Tackling the Net Zero Challenge in an Old Home

Posted on: June 30th, 2010 by Patrice Frey

Somehow this fantastic resource on OldHouseWeb.com totally passed me by during Preservation Month this year – the theme for which was "Old is the New Green."

Check out this video series by Matt Grocoff, a green renovation expert who explains how he and his wife are greening their 110-year-old home in Michigan. These short videos have tons of ideas about how to sensitively incorporate green features in historic homes.

Video 1 - Old is the New Green: Old Homes Can Be the Greenest Homes

Matt Grocoff takes us on a tour of his Folk Victorian in Ann Arbor, Michigan. We get an overview of how Matt integrates green technology with traditional building materials and fixtures.

Video 2 - Windows: Going Green Without Replacement Windows

Can an old window be as energy efficient as a replacement window? Matt Grocoff discusses alternatives to replacing your old wood windows.

Video 3 - Bathrooms: Clean and Green Bathroom Remodel

Matt Grocoff discusses how traditional building materials and green technology combine to create a renovated bathroom with traditional style and modern comfort.

Matt and his wife are endeavoring to make their home net zero, which means their house will produce as much energy as it uses. That's an ambitious goal for any home, but especially for older homes where aggressive energy efficiency improvements often mean invasive measures like ripping out windows.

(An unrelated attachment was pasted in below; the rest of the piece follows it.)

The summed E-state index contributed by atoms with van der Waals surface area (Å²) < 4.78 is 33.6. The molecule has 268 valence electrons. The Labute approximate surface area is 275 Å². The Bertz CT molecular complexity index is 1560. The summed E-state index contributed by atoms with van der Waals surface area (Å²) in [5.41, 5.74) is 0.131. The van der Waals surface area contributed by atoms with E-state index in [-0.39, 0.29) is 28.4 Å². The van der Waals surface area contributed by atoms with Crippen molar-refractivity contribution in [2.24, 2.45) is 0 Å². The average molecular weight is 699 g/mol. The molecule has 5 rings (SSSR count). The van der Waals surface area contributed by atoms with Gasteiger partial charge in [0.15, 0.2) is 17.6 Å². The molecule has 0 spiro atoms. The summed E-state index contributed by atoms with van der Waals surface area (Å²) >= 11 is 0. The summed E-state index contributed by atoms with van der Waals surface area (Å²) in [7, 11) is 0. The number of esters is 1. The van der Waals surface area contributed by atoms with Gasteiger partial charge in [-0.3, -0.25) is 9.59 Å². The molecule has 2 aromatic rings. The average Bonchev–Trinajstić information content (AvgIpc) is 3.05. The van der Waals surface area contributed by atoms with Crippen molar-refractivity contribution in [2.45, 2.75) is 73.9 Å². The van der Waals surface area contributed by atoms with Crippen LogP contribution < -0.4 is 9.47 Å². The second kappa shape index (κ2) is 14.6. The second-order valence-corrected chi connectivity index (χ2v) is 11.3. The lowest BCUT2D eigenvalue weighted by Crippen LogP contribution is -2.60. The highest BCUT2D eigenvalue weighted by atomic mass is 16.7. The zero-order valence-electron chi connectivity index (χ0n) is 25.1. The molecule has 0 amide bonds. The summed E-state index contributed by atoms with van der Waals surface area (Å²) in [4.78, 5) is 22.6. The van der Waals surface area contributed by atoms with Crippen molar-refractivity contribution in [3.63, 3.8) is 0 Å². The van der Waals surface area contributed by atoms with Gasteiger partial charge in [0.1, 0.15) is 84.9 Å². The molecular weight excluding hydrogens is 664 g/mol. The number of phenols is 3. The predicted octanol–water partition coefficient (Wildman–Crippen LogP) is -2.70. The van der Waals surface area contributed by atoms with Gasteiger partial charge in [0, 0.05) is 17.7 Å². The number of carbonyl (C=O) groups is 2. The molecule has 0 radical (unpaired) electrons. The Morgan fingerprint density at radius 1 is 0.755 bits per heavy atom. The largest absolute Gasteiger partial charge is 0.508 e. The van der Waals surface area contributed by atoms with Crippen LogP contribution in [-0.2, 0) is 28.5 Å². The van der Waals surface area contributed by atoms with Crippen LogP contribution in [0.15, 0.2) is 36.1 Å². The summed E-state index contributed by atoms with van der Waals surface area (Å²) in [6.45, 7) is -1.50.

What’s unique about Matt’s project is that he’s tackling the net zero challenge in a way that is respectful of the historic integrity of his home. For starters, he's keeping the windows. He is planning one more video on installing insulation, and hopefully he'll post another on how he is incorporating solar technology.

This is one of the only historically respectful net zero home retrofits I have ever heard of. Do you know of any? If so, let me know!

Patrice Frey is the deputy director of the sustainability program at the National Trust for Historic Preservation.

The National Trust for Historic Preservation works to save America's historic places. Join us today to help protect the places that matter to you.

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